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According to the CIA inspector general’s 2004 report by Helgerson, official CIA memos about Abu Zubaydah not only hid the successes [1 word redacted] had with him before [1 word redacted] left but even made it look as though [1 word redacted] had never been there: “To treat the severe wounds that Abu Zubaydah suffered upon his capture, the Agency provided him intensive medical care from the outset and deferred his questioning for several weeks pending his recovery. The Agency then assembled a team that interrogated Abu Zubaydah.” In fact, questioning wasn’t deferred at all, and it was successful.

What’s especially notable about the memos authorizing the techniques is their unquestioning acceptance of information from CIA officials. Bradbury acknowledged that “he relied entirely on the CIA’s representations as to the effectiveness of the EITs, and did not attempt to verify or question the information he was given.” He told the OPR: “It’s not my role, really, to do a factual investigation of that.” With such an attitude, the watchdog was little better than a lapdog.

It wasn’t only the Justice Department that really slipped up. A footnote to Bradbury’s comments to the OPR that his role was not to check the facts states that one official “urged AG Gonzalez and White House Counsel Fred Fielding to have a new CIA team review the program, but that the effectiveness reviews consistently relied on the originators of the program.” Is it fitting for the backers of EITs to be tasked with evaluating their own effectiveness? That would be a sure, and easy, way to guarantee the conclusion they wanted.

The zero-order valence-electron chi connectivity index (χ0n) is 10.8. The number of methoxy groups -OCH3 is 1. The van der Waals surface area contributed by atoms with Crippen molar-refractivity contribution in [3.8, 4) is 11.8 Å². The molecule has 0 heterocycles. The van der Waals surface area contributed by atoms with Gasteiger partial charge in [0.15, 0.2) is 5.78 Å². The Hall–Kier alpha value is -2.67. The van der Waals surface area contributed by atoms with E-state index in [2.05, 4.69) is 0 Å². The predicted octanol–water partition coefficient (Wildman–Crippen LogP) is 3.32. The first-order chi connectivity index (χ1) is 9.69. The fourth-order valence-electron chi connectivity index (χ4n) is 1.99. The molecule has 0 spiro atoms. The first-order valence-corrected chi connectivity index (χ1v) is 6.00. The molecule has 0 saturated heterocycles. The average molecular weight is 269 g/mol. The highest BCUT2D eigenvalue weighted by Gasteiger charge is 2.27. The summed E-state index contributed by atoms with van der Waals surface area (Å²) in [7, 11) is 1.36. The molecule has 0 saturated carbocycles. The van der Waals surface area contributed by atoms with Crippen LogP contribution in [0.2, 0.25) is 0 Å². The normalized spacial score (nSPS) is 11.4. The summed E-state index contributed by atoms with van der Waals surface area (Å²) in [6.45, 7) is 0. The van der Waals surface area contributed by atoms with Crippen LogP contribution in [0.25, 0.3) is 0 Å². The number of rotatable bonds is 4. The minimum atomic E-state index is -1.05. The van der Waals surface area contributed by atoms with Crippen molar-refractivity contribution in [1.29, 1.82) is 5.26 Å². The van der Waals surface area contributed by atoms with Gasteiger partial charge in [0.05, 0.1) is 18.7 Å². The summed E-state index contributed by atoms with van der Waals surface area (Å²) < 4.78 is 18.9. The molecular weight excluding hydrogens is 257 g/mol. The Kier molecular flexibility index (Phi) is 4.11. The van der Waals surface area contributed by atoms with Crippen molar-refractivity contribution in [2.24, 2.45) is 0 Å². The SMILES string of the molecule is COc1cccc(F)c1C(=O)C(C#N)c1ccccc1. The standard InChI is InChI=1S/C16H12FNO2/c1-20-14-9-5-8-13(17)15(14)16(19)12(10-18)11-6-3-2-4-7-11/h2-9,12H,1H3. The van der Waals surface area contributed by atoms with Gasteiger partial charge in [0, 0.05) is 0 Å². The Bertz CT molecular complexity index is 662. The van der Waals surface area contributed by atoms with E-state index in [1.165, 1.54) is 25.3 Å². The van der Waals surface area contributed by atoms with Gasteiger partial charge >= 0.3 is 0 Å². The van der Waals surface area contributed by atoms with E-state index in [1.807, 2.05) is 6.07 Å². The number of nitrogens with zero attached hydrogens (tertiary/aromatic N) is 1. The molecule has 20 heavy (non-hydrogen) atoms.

The Bybee memo, which authorized the techniques, states: “Our advice is based upon the following facts, which you have provided to us. We also understand that you do not have any facts in your possession contrary to the facts outlined here, and this opinion is limited to these facts. If these facts were to change, this advice would not necessarily apply.”

The “facts” granting authorization to use the harsh techniques were that Abu Zubaydah was not cooperating (he was) and that he was a senior al-Qaeda member (he wasn’t). While the authors of the memo may not have been aware of the truth, those providing the content for the memos, and those requesting the authorization to initiate Boris’s experiments, certainly were. Because the advocates of the harsh techniques were allowed to state these lies and claim [1 word redacted] successes as their own, Boris and his partner (under the guidance of their sponsors in Washington) were then granted control over all future high-value detainees captured. Abu Zubaydah was the first person on whom the techniques were used. It was in many ways a trial or test run for the techniques. And because people in Washington rewrote the results to show that they passed the “test case,” they could successfully argue that the techniques be used in the future. Boris and his partner were given control of other high-value detainees.

Back in FBI headquarters, the situation was clear. We gained information using a tried and tested and scientific approach, while what Boris was doing was un-American and ineffective. We were confident that the contractors and their crazy ideas would soon be abandoned. Little did we know that there was a wider effort to disseminate misinformation even to Justice Department officials.

I later learned—from the July 29, 2009, OPR report—that the CIA had initially requested that twelve EITs be used in the interrogation of Abu Zubaydah. They were as follows (the descriptions are from the report):

1. Attention grasp: The interrogator grasps the subject with both hands, with one hand on each side of the collar opening, in a controlled and quick motion, and draws the subject toward the interrogator.

2. Walling: The subject is pulled forward and then quickly and firmly pushed into a flexible false wall so that his shoulder blades hit the wall. His head and neck are supported with a rolled towel to prevent whiplash.